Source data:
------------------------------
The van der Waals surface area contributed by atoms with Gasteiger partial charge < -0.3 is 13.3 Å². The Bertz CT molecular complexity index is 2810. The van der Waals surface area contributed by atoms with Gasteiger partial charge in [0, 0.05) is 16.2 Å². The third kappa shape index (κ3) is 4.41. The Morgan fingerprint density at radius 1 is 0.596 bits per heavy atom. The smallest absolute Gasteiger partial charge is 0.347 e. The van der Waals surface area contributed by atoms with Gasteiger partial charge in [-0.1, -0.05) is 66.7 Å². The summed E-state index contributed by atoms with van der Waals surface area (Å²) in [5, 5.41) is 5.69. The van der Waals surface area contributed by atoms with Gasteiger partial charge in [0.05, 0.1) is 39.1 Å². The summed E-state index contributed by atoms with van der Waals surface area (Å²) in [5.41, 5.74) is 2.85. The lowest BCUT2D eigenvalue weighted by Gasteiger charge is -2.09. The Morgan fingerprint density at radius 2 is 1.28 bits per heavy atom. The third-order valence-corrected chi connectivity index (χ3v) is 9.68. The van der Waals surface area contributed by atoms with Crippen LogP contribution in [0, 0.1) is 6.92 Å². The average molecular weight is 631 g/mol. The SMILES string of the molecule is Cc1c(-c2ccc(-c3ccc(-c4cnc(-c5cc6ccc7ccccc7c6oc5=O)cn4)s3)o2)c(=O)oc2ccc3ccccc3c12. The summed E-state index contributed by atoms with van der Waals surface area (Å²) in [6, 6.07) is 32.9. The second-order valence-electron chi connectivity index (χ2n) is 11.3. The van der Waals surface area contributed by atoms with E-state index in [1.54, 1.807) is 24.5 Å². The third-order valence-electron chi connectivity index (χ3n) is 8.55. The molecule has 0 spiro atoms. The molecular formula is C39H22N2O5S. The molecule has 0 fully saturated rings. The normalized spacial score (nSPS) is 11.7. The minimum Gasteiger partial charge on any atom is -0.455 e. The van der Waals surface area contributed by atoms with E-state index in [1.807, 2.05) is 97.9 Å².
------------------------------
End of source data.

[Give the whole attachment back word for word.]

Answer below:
The van der Waals surface area contributed by atoms with Gasteiger partial charge < -0.3 is 13.3 Å². The Bertz CT molecular complexity index is 2810. The van der Waals surface area contributed by atoms with Gasteiger partial charge in [0, 0.05) is 16.2 Å². The third kappa shape index (κ3) is 4.41. The Morgan fingerprint density at radius 1 is 0.596 bits per heavy atom. The smallest absolute Gasteiger partial charge is 0.347 e. The van der Waals surface area contributed by atoms with Gasteiger partial charge in [-0.1, -0.05) is 66.7 Å². The summed E-state index contributed by atoms with van der Waals surface area (Å²) in [5, 5.41) is 5.69. The van der Waals surface area contributed by atoms with Gasteiger partial charge in [0.05, 0.1) is 39.1 Å². The summed E-state index contributed by atoms with van der Waals surface area (Å²) in [5.41, 5.74) is 2.85. The lowest BCUT2D eigenvalue weighted by Gasteiger charge is -2.09. The Morgan fingerprint density at radius 2 is 1.28 bits per heavy atom. The third-order valence-corrected chi connectivity index (χ3v) is 9.68. The van der Waals surface area contributed by atoms with Crippen LogP contribution in [0, 0.1) is 6.92 Å². The average molecular weight is 631 g/mol. The SMILES string of the molecule is Cc1c(-c2ccc(-c3ccc(-c4cnc(-c5cc6ccc7ccccc7c6oc5=O)cn4)s3)o2)c(=O)oc2ccc3ccccc3c12. The summed E-state index contributed by atoms with van der Waals surface area (Å²) in [6, 6.07) is 32.9. The second-order valence-electron chi connectivity index (χ2n) is 11.3. The van der Waals surface area contributed by atoms with E-state index in [1.54, 1.807) is 24.5 Å². The third-order valence-electron chi connectivity index (χ3n) is 8.55. The molecule has 0 spiro atoms. The molecular formula is C39H22N2O5S. The molecule has 0 fully saturated rings. The normalized spacial score (nSPS) is 11.7. The minimum Gasteiger partial charge on any atom is -0.455 e. The van der Waals surface area contributed by atoms with E-state index in [1.807, 2.05) is 97.9 Å².